Back-to-school health tips for parents and kids

  • ​Establish a sleep routine

    Going back to school means an end to staying up late. To help your child transition back to waking up early, Dr. Warren Seigel, Chairman of Pediatrics at Coney Island Hospital in New York, says it's important to establish a new sleep routine. "Start with going to bed one hour earlier every night and waking up early until the new routine is established," he told CBS News. "It needs to be done a week or two before going back to school, not the night before school starts."

    The National Sleep Foundation provides guidelines for the amount of sleep children should get at different ages. They suggest kids between the ages of 3 and 5 get 10 to 13 hours of sleep a night; ages 6 to 13 need 9 to 11 hours of sleep; and teens 14 and older should get 8 to 10 hours of sleep a night.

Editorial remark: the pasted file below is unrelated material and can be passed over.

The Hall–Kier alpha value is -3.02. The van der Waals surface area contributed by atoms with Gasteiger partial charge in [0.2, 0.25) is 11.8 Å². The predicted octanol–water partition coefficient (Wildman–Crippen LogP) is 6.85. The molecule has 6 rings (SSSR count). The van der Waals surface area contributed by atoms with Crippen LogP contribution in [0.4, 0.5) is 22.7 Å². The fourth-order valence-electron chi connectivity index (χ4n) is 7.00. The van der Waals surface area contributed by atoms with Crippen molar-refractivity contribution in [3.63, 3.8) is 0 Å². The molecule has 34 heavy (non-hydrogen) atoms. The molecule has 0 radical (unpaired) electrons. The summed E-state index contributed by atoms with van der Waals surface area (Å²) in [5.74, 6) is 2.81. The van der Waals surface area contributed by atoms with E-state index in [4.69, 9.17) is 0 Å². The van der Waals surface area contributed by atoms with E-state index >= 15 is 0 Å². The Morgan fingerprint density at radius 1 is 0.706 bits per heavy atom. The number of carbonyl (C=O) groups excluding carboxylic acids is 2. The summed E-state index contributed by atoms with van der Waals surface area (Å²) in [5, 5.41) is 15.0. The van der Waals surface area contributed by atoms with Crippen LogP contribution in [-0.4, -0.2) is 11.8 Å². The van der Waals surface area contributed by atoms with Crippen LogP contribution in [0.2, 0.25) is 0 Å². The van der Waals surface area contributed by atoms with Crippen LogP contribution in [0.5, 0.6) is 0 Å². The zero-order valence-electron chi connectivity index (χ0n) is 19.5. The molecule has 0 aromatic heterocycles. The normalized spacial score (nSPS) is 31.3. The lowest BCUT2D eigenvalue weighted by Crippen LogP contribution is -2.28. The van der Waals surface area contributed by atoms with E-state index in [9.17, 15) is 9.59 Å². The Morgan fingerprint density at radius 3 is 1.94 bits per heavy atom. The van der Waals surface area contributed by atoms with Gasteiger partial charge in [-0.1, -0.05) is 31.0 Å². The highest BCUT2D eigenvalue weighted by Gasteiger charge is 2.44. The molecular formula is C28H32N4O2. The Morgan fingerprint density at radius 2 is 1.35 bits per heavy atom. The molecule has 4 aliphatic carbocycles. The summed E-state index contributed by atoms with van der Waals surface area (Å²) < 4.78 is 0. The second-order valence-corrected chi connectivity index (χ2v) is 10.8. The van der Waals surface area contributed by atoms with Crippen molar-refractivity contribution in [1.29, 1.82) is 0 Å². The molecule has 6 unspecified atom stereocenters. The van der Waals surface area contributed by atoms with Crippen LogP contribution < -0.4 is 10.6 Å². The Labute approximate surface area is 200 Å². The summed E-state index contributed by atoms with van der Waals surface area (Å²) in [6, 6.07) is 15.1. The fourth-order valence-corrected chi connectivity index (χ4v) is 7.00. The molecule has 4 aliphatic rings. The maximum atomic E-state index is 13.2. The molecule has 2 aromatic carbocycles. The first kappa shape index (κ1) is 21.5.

Dr. Sarah Armstrong, director of Duke's Healthy Lifestyles Clinic and an associate professor of Pediatrics and Community and Family Medicine, also offered some advice to help kids fall asleep easier. "Taking a hot bath cools the body down and triggers the central nervous system to induce sleep," she said. "Also turning the lights down an hour or two before bedtime."

    Studies have shown that the glowing light from cellphone and tablet screens can disrupt sleep cycles, so make sure kids put electronic devices away well before bedtime.